Your First Program

Introduction

Learning Cx is straightforward and you should be able to start coding your own applications in few hours. However, creating complex designs can be complex because you may create systems with strong timing constraints and multiple clock domains. So feel free to ask us questions! If you had been programming with procedural languages such as C, C++, you will have to make up your mind to understand that things may happen sequentially or in parallel in the digital world. The Synflow IDE will show you which parts of your code will be executed sequentially and which parts in parallel.

As shown in Figure 1, an application in Cx is organized as a hierarchy. At the top of the hierarchy is a network. A network may instantiate other networks, as well as tasks. Tasks and networks may refer to bundles: a bundle is an entity that defines constants and functions.

Modeling an Application. Figure 1: An application in Cx.

All tasks in a network are executed in parallel. You can add conditional statements to a task so it starts only when it has the required data. Inside a task, your code will be executed sequentially. Simple and straightforward.​If your code add data dependency or if it requires more than a single clock cycle to be executed, a Finite State Machine will automatically be added.

Blinking Led Lights

Blinking led lights and similar applications are the "hello world" of the digital IC world. Indeed, most FPGA based development boards are not equipped with a screen, and there are not libraries to display something easily on a screen using an FPGA. After learning a bit more about Cx and Synflow you will be able to code your own VGA controller (see here to get an idea of what you need to do) and an "hello world" application.

For now, let's begin with a simple blinking led lights application.

Create a new project

  • Right click in the project explorer view and select new Synflow Project. New Project.

  • Name your project LED and select Verilog in the hardware code generation box. LED Project.

Create a new package

A package is a list of identifiers separated by dots, and each package identifies a subset of a design that implements a particular feature. By convention, a package name begins with the company name (e.g. com.acme) or organization name (org.something). More details on the documentation. The running led lights is a basic application so you only need one package to store the source files.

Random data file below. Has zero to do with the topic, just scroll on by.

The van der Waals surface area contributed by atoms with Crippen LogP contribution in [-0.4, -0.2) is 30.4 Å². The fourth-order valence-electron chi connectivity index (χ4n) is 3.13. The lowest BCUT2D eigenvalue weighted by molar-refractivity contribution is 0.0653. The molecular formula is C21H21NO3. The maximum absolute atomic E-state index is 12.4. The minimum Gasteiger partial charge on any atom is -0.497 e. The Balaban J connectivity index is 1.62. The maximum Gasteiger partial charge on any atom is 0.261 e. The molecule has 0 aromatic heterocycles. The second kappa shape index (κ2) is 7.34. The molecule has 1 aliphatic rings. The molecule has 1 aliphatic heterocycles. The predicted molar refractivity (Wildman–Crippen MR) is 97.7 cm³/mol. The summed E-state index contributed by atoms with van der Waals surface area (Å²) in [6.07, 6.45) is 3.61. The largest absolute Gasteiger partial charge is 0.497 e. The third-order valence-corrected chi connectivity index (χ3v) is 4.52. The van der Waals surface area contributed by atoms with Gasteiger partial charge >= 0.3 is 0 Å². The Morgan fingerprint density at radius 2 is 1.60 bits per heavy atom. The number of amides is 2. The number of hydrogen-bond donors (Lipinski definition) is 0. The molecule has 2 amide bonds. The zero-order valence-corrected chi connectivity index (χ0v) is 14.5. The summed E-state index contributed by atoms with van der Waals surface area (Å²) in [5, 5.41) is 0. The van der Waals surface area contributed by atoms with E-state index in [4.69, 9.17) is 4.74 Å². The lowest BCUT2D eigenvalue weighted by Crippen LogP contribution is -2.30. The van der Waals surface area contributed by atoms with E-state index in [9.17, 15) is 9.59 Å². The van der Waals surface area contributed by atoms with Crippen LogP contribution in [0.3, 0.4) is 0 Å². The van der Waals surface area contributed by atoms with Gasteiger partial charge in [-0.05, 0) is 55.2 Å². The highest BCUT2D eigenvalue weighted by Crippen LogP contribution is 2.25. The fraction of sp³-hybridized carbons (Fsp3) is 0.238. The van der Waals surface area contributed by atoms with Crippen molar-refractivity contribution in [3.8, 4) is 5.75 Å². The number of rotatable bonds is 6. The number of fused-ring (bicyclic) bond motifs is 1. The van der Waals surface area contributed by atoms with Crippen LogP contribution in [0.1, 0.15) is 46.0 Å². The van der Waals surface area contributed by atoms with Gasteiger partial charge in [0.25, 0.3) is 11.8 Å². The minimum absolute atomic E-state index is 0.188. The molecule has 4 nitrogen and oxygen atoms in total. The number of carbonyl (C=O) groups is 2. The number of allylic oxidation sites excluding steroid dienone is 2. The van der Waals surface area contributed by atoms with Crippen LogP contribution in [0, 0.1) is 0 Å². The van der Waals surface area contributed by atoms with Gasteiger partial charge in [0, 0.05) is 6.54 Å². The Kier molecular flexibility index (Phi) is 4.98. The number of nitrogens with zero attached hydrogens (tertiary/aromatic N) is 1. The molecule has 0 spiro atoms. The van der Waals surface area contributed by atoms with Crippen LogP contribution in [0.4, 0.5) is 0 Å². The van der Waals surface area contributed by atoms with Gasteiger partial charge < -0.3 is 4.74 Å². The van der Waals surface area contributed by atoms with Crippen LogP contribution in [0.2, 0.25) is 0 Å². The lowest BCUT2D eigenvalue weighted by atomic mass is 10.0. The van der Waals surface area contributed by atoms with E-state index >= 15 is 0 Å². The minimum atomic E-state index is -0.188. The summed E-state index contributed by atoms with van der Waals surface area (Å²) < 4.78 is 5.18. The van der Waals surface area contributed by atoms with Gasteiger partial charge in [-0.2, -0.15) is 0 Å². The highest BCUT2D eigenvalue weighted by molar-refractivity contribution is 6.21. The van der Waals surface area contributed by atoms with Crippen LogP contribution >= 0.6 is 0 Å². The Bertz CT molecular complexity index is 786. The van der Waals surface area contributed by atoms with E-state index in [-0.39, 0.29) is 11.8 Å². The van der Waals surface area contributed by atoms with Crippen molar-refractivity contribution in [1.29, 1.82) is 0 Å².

• Select the src folder, right click on it and click on New Package. New Package.

  • Create your package(for me it is com.synflow.led). Package Name.

Create a new source file

  • Right click on your src package and select new Cx task. New Source File.

  • Name it BlankingLed. The new source file is created and the SDK opens it in a new editor. Blanking Leds File.

Execute the code

You can execute the code generated by the SDK and see what happens.

  • Right click on your BlankingLed source file and select run as... Simulation. Simulation Leds File.

The result is an infinite execution of the loop.

Code the application

The process behind the blanking led lights is basically switching on and off a led. In other words, we need to write a Boolean true or false on the pin of a led to turn on and off the light. This can be done in multiple ways and we will use the simplest:

/*
* Copyright (c) 2016-2019 Synflow
* All rights reserved.
*/
package com.synflow.led;
task BlankingLed {
  out bool led;

  bool switch;

  void loop() {
    switch = !switch;
    led.write(switch);
  }
}

Inside the task, the code out bool led defines a port named led. A port is an interface defined by a network or a task to communicate with other networks/tasks. The direction of the port is out(put) so it sends data to the rest of the world. Inside the loop a global variable switch is negated and the result is written on the output port led.

Validate the code

When coding applications for FPGA, it's best to split the code of the application and the code to test the application. This allows to implement recursive builds. Start by creating a new package called packageName.test (e.g. com.synflow.led.tests) and create a new Cx network named TestBlanking.

testBlanking Network.
Figure: testBlanking Network.

Code your network. It may looks like this:

/*
* Copyright (c) 2016-2019 Synflo
* All rights reserved.
*/
package com.synflow.led.tests;

network TestBlanking {
    import com.synflow.led.BlankingLed;

    // instantiate entities
    blankingLed = new BlankingLed();

    testBlankingLed = new task {        
        void loop () {
            print("led = ", blankingLed.led.read);
        }
    };
}